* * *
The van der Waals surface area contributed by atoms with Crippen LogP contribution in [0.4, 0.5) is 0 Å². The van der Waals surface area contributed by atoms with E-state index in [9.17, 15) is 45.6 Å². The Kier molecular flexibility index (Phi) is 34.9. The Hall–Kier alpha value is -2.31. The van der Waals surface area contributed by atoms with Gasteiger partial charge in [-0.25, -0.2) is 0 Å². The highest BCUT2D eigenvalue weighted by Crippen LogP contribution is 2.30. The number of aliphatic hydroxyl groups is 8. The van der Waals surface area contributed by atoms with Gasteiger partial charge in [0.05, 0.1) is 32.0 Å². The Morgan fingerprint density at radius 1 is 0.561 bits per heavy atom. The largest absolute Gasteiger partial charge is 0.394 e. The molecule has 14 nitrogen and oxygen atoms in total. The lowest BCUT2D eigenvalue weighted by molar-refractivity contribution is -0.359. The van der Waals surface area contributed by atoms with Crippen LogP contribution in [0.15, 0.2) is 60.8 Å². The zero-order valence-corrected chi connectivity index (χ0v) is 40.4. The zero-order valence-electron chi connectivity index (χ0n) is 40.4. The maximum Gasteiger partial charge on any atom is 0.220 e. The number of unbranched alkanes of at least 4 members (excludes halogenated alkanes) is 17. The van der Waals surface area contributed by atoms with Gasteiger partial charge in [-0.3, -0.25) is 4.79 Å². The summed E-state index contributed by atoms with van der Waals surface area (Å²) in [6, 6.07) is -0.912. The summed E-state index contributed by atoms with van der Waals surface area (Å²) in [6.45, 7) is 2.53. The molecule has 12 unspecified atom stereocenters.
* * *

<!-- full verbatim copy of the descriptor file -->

The van der Waals surface area contributed by atoms with Crippen LogP contribution in [0.4, 0.5) is 0 Å². The van der Waals surface area contributed by atoms with E-state index in [9.17, 15) is 45.6 Å². The Kier molecular flexibility index (Phi) is 34.9. The Hall–Kier alpha value is -2.31. The van der Waals surface area contributed by atoms with Gasteiger partial charge in [-0.25, -0.2) is 0 Å². The highest BCUT2D eigenvalue weighted by Crippen LogP contribution is 2.30. The number of aliphatic hydroxyl groups is 8. The van der Waals surface area contributed by atoms with Gasteiger partial charge in [0.05, 0.1) is 32.0 Å². The Morgan fingerprint density at radius 1 is 0.561 bits per heavy atom. The largest absolute Gasteiger partial charge is 0.394 e. The molecule has 14 nitrogen and oxygen atoms in total. The lowest BCUT2D eigenvalue weighted by molar-refractivity contribution is -0.359. The van der Waals surface area contributed by atoms with Crippen LogP contribution in [0.15, 0.2) is 60.8 Å². The zero-order valence-corrected chi connectivity index (χ0v) is 40.4. The zero-order valence-electron chi connectivity index (χ0n) is 40.4. The maximum Gasteiger partial charge on any atom is 0.220 e. The number of unbranched alkanes of at least 4 members (excludes halogenated alkanes) is 17. The van der Waals surface area contributed by atoms with Gasteiger partial charge in [-0.3, -0.25) is 4.79 Å². The summed E-state index contributed by atoms with van der Waals surface area (Å²) in [6, 6.07) is -0.912. The summed E-state index contributed by atoms with van der Waals surface area (Å²) in [6.45, 7) is 2.53. The molecule has 12 unspecified atom stereocenters.